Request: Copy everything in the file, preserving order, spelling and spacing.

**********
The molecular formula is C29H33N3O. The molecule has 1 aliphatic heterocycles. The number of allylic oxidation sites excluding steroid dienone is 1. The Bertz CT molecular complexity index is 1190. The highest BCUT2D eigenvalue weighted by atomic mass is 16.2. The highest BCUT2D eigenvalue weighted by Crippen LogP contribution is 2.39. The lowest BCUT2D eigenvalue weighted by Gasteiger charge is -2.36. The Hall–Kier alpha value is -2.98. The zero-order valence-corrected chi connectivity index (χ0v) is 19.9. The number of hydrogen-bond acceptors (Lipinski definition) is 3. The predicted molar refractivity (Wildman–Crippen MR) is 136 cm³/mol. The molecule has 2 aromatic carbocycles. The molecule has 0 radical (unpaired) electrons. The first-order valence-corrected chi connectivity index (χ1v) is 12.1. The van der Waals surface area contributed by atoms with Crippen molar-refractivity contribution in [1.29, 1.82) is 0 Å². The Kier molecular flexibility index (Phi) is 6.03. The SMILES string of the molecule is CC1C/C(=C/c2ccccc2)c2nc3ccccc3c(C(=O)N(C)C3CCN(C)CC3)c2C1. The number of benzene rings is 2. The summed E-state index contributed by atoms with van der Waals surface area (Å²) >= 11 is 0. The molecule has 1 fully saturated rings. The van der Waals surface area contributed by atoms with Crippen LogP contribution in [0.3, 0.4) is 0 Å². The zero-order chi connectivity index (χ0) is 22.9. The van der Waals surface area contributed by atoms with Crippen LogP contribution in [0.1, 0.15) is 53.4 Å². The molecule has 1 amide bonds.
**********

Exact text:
The molecular formula is C29H33N3O. The molecule has 1 aliphatic heterocycles. The number of allylic oxidation sites excluding steroid dienone is 1. The Bertz CT molecular complexity index is 1190. The highest BCUT2D eigenvalue weighted by atomic mass is 16.2. The highest BCUT2D eigenvalue weighted by Crippen LogP contribution is 2.39. The lowest BCUT2D eigenvalue weighted by Gasteiger charge is -2.36. The Hall–Kier alpha value is -2.98. The zero-order valence-corrected chi connectivity index (χ0v) is 19.9. The number of hydrogen-bond acceptors (Lipinski definition) is 3. The predicted molar refractivity (Wildman–Crippen MR) is 136 cm³/mol. The molecule has 2 aromatic carbocycles. The molecule has 0 radical (unpaired) electrons. The first-order valence-corrected chi connectivity index (χ1v) is 12.1. The van der Waals surface area contributed by atoms with Crippen molar-refractivity contribution in [1.29, 1.82) is 0 Å². The Kier molecular flexibility index (Phi) is 6.03. The SMILES string of the molecule is CC1C/C(=C/c2ccccc2)c2nc3ccccc3c(C(=O)N(C)C3CCN(C)CC3)c2C1. The number of benzene rings is 2. The summed E-state index contributed by atoms with van der Waals surface area (Å²) >= 11 is 0. The molecule has 1 fully saturated rings. The van der Waals surface area contributed by atoms with Crippen LogP contribution in [0.3, 0.4) is 0 Å². The zero-order chi connectivity index (χ0) is 22.9. The van der Waals surface area contributed by atoms with Crippen LogP contribution in [0.1, 0.15) is 53.4 Å². The molecule has 1 amide bonds.